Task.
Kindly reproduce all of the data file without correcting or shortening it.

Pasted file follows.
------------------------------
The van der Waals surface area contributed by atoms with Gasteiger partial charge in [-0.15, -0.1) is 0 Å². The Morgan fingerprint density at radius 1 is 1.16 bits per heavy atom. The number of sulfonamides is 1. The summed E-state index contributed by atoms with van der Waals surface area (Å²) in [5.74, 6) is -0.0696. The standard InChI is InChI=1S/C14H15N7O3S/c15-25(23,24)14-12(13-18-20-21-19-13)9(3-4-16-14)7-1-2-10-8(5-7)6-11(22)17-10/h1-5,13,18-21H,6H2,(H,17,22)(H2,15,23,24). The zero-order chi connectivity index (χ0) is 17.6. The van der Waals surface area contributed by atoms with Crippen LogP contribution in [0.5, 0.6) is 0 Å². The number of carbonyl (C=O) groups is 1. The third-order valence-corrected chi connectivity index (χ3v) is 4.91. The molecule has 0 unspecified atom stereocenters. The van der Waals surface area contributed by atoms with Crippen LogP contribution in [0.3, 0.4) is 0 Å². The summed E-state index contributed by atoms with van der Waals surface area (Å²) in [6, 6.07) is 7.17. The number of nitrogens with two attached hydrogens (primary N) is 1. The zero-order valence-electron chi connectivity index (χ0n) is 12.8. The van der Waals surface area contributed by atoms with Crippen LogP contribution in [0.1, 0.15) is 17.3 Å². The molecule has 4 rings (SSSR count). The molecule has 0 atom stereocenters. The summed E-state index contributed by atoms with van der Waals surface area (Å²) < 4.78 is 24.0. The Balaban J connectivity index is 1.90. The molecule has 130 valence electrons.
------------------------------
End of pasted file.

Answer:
The van der Waals surface area contributed by atoms with Gasteiger partial charge in [-0.15, -0.1) is 0 Å². The Morgan fingerprint density at radius 1 is 1.16 bits per heavy atom. The number of sulfonamides is 1. The summed E-state index contributed by atoms with van der Waals surface area (Å²) in [5.74, 6) is -0.0696. The standard InChI is InChI=1S/C14H15N7O3S/c15-25(23,24)14-12(13-18-20-21-19-13)9(3-4-16-14)7-1-2-10-8(5-7)6-11(22)17-10/h1-5,13,18-21H,6H2,(H,17,22)(H2,15,23,24). The zero-order chi connectivity index (χ0) is 17.6. The van der Waals surface area contributed by atoms with Crippen LogP contribution in [0.5, 0.6) is 0 Å². The number of carbonyl (C=O) groups is 1. The third-order valence-corrected chi connectivity index (χ3v) is 4.91. The molecule has 0 unspecified atom stereocenters. The van der Waals surface area contributed by atoms with Crippen LogP contribution in [0.3, 0.4) is 0 Å². The summed E-state index contributed by atoms with van der Waals surface area (Å²) in [6, 6.07) is 7.17. The number of nitrogens with two attached hydrogens (primary N) is 1. The zero-order valence-electron chi connectivity index (χ0n) is 12.8. The van der Waals surface area contributed by atoms with Crippen LogP contribution in [0.1, 0.15) is 17.3 Å². The molecule has 4 rings (SSSR count). The molecule has 0 atom stereocenters. The summed E-state index contributed by atoms with van der Waals surface area (Å²) < 4.78 is 24.0. The Balaban J connectivity index is 1.90. The molecule has 130 valence electrons.